John Marshall Lee is a member of the Voice of the Faithful in the Diocese of Bridgeport, an affiliate of an international group of Catholics that support persons abused by clergy and works to shape structural change within the Catholic Church. He shares a commentary in response to a Connecticut Post editorial Bishop Lori will be missed following the announcement Bishop William Lori has been appointed archbishop of Baltimore.
What likely “will be missed” by the exit of Bishop William Lori are face-to-face discussions with him by (fewer than the reported 460,000) Catholics in the Diocese of Bridgeport about three subjects raised by your editors today.
Bishop Lori was initially assigned to the Diocese of Bridgeport because of his previous experience managing what has come to be known as the ‘clergy sexual abuse scandal’ elsewhere. During several years including Bishop Edward Egan’s departure and Bishop Lori’s takeover, over $37 Million of Diocesan funds were settled on abuse claimants because of civil court activity. When the Boston scandal exploded in 2002 showing the abuses of power and sexual predation kept secret for so long, the public was told it was a local or American problem. When the Bishops met in Dallas in 2004 many returned to their dioceses with notions of continuing to manage public perception.
In Bridgeport the Safe Environment program was prescribed for all serving in church service of any kind. A Diocesan Sexual Abuse Policy was adopted as well. Article 11.2 of that Policy indicates “the Diocese maintains a public record, including a website, that lists the names of priests and deacons who have been removed from ministry under this Policy.” Where is that public record today? Where is the website? Perhaps the clergy for whom the millions were spent by the Diocese were not perpetrators for whom allegations of sexual abuse of a minor had been verified? Does this look like episcopal ‘unfinished business?’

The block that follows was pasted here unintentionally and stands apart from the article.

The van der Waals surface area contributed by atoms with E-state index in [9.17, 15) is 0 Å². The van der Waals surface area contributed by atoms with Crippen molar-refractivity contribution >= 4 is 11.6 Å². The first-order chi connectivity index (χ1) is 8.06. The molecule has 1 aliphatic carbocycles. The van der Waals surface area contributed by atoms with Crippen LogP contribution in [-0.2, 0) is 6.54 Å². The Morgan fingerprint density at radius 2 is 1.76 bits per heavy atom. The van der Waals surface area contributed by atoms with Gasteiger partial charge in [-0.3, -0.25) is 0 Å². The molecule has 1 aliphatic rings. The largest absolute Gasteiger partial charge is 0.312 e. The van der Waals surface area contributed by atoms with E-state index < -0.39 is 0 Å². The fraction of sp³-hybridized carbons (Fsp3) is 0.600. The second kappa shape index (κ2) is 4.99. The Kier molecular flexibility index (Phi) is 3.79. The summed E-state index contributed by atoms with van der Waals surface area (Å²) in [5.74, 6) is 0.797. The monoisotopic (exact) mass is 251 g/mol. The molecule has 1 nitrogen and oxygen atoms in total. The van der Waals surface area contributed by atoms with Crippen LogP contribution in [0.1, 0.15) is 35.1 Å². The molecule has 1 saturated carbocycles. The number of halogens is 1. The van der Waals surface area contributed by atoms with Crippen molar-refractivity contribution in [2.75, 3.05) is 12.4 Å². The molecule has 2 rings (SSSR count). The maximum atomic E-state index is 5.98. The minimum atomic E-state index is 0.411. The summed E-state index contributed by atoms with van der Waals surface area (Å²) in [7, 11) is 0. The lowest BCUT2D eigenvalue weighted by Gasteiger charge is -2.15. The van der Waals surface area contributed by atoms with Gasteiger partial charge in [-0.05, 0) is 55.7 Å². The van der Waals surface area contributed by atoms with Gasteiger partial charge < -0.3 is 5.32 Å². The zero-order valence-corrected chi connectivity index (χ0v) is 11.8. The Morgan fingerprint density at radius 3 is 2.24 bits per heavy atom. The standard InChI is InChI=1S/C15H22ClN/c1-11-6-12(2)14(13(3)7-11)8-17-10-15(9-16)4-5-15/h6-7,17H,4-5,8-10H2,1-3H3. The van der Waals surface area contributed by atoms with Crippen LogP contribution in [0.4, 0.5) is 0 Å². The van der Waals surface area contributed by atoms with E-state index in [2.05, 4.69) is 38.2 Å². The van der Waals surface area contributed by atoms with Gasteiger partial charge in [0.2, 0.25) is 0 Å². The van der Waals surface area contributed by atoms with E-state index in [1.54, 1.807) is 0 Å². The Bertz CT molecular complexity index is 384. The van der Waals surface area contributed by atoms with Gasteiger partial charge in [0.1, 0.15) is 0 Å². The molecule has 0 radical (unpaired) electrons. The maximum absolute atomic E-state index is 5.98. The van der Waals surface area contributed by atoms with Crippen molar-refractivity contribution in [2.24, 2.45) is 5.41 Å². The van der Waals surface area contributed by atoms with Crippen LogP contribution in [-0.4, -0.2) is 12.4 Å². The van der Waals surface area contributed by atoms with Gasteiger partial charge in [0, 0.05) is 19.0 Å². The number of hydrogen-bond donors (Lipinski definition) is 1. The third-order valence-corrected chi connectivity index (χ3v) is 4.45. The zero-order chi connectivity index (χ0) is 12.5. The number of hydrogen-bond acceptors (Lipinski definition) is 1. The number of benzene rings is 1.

Misuse of parish funds exceeding $1 Million by a Darien pastor led to scandal, dismissal and a guilty plea in Federal court to one count of interstate transport of embezzled funds. A second priest from Greenwich was similarly dismissed as a pastor by Bishop Lori but curiously no charges have yet been levied. News reports also indicated activities in each case of clergymen failing to live up to ordination promises. New accounting and money handling procedures followed. Today each parish in the Diocese follows a strict reporting and disclosure procedure assuring the Bishop knows where the cash flows and the people in the pews know the details of their parish finances including budgets and balance sheets. However, Bishop Lori has added no new updates to already sketchy fiscal disclosure since June 30, 2008 reports. Full diocesan financial disclosures may be more important to Catholics in the pews today than the few parish closures so far. If more people appealed to the Bishop and were heard about such disclosure, results of the Bishop’s Appeal might be currently stronger.
Bishop Lori is one of several American Church voices laying out the case for “religious liberty” in the past two years. No local churches have been closed by civil authorities nor burned by religious dissidents. No Bridgeport clergy or religious have been attacked or persecuted as in other lands historically or currently. No Fairfield County Catholic seeking a place in a pew to worship has been denied. So the appeal to liberty has been more a call by the hierarchs to maintain the status quo, their power over the people, legal control of the machinery, and rights over all property. It may seem fair to most that American religious groups are provided all benefits of a 501(c)(3) designation without the requirements to file regular financial reports. However, most religious groups internally restrict clergy from handling the funds of the community. In the Catholic Church the American Bishops in the 19th Century effectively used State laws to continue financial secrecy from the people in the pews. It may ultimately be difficult to rouse the public, Catholic or other, to a defense of “religious liberty” in this sense when it really continues just another version of power abuse into the 21st Century. Since the Bishop has carried his message to Congress rather than public meetings in his diocese, this may be additional unfinished business. But it does not offer any hope for dialogue that respects the people.
Keeping the faith is important. Providing counsel to leadership with respect to change is also important. As in the early days of the Church when Bishops were selected by all of the people from their locale, where is the local ‘priest of integrity’ worthy to lead us forward?